Interview with Emanuela Gregorio, Economist and Coordinator of Fashionomics Africa

Partner of the Biennale of Luanda, Fashionomics Africa is an initiative of the African Development Bank that aims to increase Africa’s participation in the global textile and fashion industry value chain.
Fashionomics Africa

1. How did the idea of Fashionomics Africa come about? Tell us about your personal motivation.

I’m an economist by training and I’ve spent my career working in the private sector, and for international organizations focusing on development in Africa.

I like to say that I was lucky enough to be in the right place at the right time. Back in 2015, my previous manager —Ms. Geraldine Fraser-Moleketi, former Vice President and Special Envoy at the African Development Bank, who was also a cabinet minister under the Mandela government in South Africa — had the great vision to explore the economic opportunities of the cultural and creative industries and to tap into the potential to create jobs, especially for women and youths.

Since then, I’ve been so passionate and determined to contribute to the development of the cultural creative industries sector on the continent through an ecosystem approach. This is when we developed the Fashionomics Africa initiative. We literally started with nothing but now, the African Development Bank has identified the cultural and creative industries, notably the fashion industry, as a high-growth emerging sector with significant potential for job creation and economic diversification for African economies and their people. We succeeded to keep up the momentum thanks to the leadership of our senior management represented by President Akinwumi Adesina who has been one of the biggest advocates for Africa’s Cultural Creatives Industries investments. The Bank has also mobilized strategic public and private sector partners to help in implementing the program, which aims at supporting micro-small and medium sized enterprises operating in the textile and fashion industry in accessing finance, markets, market intelligence and technical assistance for capacity building to boost and scale up their businesses.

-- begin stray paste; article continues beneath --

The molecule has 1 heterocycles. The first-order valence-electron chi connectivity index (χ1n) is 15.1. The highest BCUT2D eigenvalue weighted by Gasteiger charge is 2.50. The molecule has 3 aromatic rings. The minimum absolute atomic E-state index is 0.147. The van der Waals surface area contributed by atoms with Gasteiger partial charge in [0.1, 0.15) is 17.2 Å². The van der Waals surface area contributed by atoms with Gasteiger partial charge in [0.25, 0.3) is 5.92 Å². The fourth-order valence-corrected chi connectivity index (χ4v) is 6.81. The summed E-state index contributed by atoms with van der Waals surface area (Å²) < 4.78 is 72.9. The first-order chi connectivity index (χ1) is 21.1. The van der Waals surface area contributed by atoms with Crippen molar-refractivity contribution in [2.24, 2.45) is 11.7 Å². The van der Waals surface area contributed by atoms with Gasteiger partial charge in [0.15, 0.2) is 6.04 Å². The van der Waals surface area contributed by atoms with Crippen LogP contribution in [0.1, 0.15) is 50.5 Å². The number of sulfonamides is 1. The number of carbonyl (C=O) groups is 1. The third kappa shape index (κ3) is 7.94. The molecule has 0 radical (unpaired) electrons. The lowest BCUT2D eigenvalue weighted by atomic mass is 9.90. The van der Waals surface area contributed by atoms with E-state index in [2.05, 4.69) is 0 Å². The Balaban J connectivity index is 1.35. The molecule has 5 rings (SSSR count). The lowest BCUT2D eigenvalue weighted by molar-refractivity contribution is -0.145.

A culture of peace uses its nation’s heritage and creativity to protect its collective society against harms such as war, conflict, and violence to benefit from social, economic, and political advancements.
Emanuela Gregorio

2. How does Fashionomics (and creative industries more broadly) contribute to the promotion of the culture of peace in Africa?

At Fashionomics Africa, we contribute to the culture of peace in Africa by investing in cultural and creative industries, particularly by supporting small to medium enterprises operating in the textile, apparel, and accessories sectors, with a focus on women and youth empowerment.

We aim to increase Africa’s participation in the global fashion and textile value chain to reveal the unique opportunity to promote African culture and local know-how, in addition to accompanying countries to pursue industrialization and boost intra-regional trade.

In order to preserve peace, it is vital to increasingly integrate values and attitudes that will allow communities to build a strong sense of common identity through shared culture and heritage, whilst stimulating social and economic development to create more employment opportunities.

Fashionomics Africa
Fashionomics Africa
Fashionomics Africa
Fashionomics Africa

3. According to you, what are the biggest challenges the fashion industry faces on the continent, and what can be done to improve its conditions? What is the weight of the Fashion industry and creative industries for the African economy?